All Seasons

The Great Scrambled Egg Debate

I was pretty little the first time I made scrambled eggs. I can remember standing on a chair in the kitchen with my mom standing behind me. She guided my hand while I held the spatula, and together we stirred the eggs in the pan. To my small hands, the pan seemed so hot. It is the first thing I remember making in the kitchen and, to this day, it is one of my favorite things to cook. It is the perfect weeknight meal, especially after being at the gym or out on a run.

Most of my life, I’ve cooked scrambled eggs the same way. It is the way my mother taught me, and the way I thought was best. It is a simple method that begins with melting butter in the pan, adding a little milk to the eggs while scrambling them in a bowl, and then cooking them over medium heat until just barely cooked through (I hate dry eggs). Sometimes I would add chives or cheese. Over the years, I stopped adding milk, mostly because I seldom have it on hand. Simple and straightforward.

But then I met my fiance, and he taught me a different method of cooking eggs, one inspired by Julia Child and demonstrated in the video below my Gordon Ramsey. It is a slow method, that involves taking the eggs on and off the heat and adding the cream or milk after the eggs are done cooking.

The eggs come out creamy, just the way I like them. It takes a long time, though, which can be a problem after a long run, and the eggs cook down a lot.

This lead me to start researching ways to cook eggs, and I found this other very different method by Alton Brown. Unlike Julia Child and Gordon Ramsey, Alton Brown cooks his eggs in 30 seconds on high heat and still manages to make them come out creamy.

So which method is better?

Over the next few weeks, I’m going to start experimenting with scrambled eggs and post my results here. In the meantime, I’ll ask my readers the ultimate egg question: What’s your favorite way to cook scrambled eggs?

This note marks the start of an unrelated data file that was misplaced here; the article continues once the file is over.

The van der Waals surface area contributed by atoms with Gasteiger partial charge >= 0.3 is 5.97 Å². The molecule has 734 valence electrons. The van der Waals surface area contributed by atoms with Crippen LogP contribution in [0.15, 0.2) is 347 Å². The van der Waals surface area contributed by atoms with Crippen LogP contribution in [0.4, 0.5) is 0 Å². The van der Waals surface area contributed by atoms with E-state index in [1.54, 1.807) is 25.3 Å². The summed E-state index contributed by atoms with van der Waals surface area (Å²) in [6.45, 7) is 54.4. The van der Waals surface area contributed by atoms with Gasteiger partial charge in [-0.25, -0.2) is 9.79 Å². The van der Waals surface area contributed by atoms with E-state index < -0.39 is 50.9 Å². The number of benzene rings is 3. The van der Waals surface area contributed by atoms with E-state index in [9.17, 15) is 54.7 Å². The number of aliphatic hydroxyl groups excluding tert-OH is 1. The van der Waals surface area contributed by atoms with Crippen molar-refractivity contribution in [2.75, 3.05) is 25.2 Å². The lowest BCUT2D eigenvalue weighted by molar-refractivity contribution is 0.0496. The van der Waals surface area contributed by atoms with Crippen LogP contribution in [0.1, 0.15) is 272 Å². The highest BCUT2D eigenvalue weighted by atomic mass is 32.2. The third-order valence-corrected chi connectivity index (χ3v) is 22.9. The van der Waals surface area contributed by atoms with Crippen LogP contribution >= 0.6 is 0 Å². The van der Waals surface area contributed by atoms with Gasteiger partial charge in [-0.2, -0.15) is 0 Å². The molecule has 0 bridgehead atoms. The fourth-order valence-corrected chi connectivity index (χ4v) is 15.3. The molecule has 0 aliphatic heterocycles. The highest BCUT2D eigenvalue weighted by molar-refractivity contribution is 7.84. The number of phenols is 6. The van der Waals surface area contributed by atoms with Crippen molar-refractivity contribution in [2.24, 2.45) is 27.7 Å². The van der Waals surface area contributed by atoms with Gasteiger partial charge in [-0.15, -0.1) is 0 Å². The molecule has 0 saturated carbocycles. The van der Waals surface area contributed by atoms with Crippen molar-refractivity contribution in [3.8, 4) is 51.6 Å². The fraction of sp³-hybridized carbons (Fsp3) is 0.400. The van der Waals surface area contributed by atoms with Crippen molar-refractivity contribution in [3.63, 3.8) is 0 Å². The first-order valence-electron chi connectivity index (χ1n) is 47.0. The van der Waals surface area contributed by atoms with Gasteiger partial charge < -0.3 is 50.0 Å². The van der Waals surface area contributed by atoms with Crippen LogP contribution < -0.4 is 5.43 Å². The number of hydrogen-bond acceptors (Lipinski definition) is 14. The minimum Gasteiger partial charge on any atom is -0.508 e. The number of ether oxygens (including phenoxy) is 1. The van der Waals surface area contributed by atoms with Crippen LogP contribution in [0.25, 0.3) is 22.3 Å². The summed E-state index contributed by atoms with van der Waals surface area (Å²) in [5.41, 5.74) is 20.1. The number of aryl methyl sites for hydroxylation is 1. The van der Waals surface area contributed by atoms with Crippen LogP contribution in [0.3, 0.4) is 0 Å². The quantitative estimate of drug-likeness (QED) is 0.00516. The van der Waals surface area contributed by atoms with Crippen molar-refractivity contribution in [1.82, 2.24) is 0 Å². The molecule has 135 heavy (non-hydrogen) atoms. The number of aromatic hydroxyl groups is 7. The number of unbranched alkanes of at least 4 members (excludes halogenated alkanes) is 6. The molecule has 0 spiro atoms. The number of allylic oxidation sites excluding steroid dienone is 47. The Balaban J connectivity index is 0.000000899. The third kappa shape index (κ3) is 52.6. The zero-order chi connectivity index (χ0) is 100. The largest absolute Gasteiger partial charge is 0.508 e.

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Falafel

I love falafel but until now, I’ve never been able to make it. This recipe is perfect.

I got the recipe from The Shiksa in the Kitchen. I hope you don’t mind that I repost it here!

Here is the recipe, but I recommend you follow the above link because she gives a lot of good tips and easy to follow instructions:

  • 1 pound (about 2 cups) dry chickpeas/garbanzo beans
  • 1 small onion, roughly chopped
  • 1/4 cup chopped fresh parsley
  • 3-5 cloves garlic (I prefer roasted)
  • 1 1/2 tbsp flour
  • 1 3/4 tsp salt
  • 2 tsp cumin
  • 1 tsp ground coriander
  • 1/4 tsp black pepper
  • 1/4 tsp cayenne pepper
  • Pinch of ground cardamom
  • Vegetable oil for frying (grapeseed, canola, and peanut oil work well)

I didn’t use as much oil as she did, so as you’ll see in the photos below, my falafel are not as evenly fried. I also used safflower oil, because that’s what I had on hand.

My tips:

  • You absolutely must use dried chickpeas. Soak them overnight or during the day while you’re at work. Canned won’t give the right texture.
  • Also, don’t skip the fresh parsley. Just don’t do it.
  • I used my cast iron skillet to fry them, which worked perfectly.

And my photos:

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Crunchy Roasted Chickpeas

I can’t stop eating these.

Directions:

Preheat oven to 400 degrees.

Use cooked or canned chickpeas. Sprinkle with salt, pepper, garlic powder, and paprika. Toss with olive oil and spread the chickpeas onto a cookie sheet.

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Bake in the oven for 15-20 minutes or until brown and crunchy. (Be careful. They go from crunchy to burnt very quickly!)

These are the perfect protein snack or salad topper. And they are so addictive!

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Chicken Pastina Soup

Pastina soup has a long history with my family. It’s baby food, it’s sick day food, it’s I-need-extra-comfort-today-food. My great-grandmother used it, my mom uses it and now I use it. And the absolute key, must-have ingredient for this soup is homemade chicken broth. It is just not the same with the boxed stuff.

There are an endless number of vegetables you can use for this soup, but I like it simple. The broth is so rich and flavorful that I don’t like to overwhelm it with too many ingredients. So below is the most basic recipe I use for this soup.

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Begin by heating olive oil in a soup pot over medium heat. Add:

1/2 a large yellow onion, sliced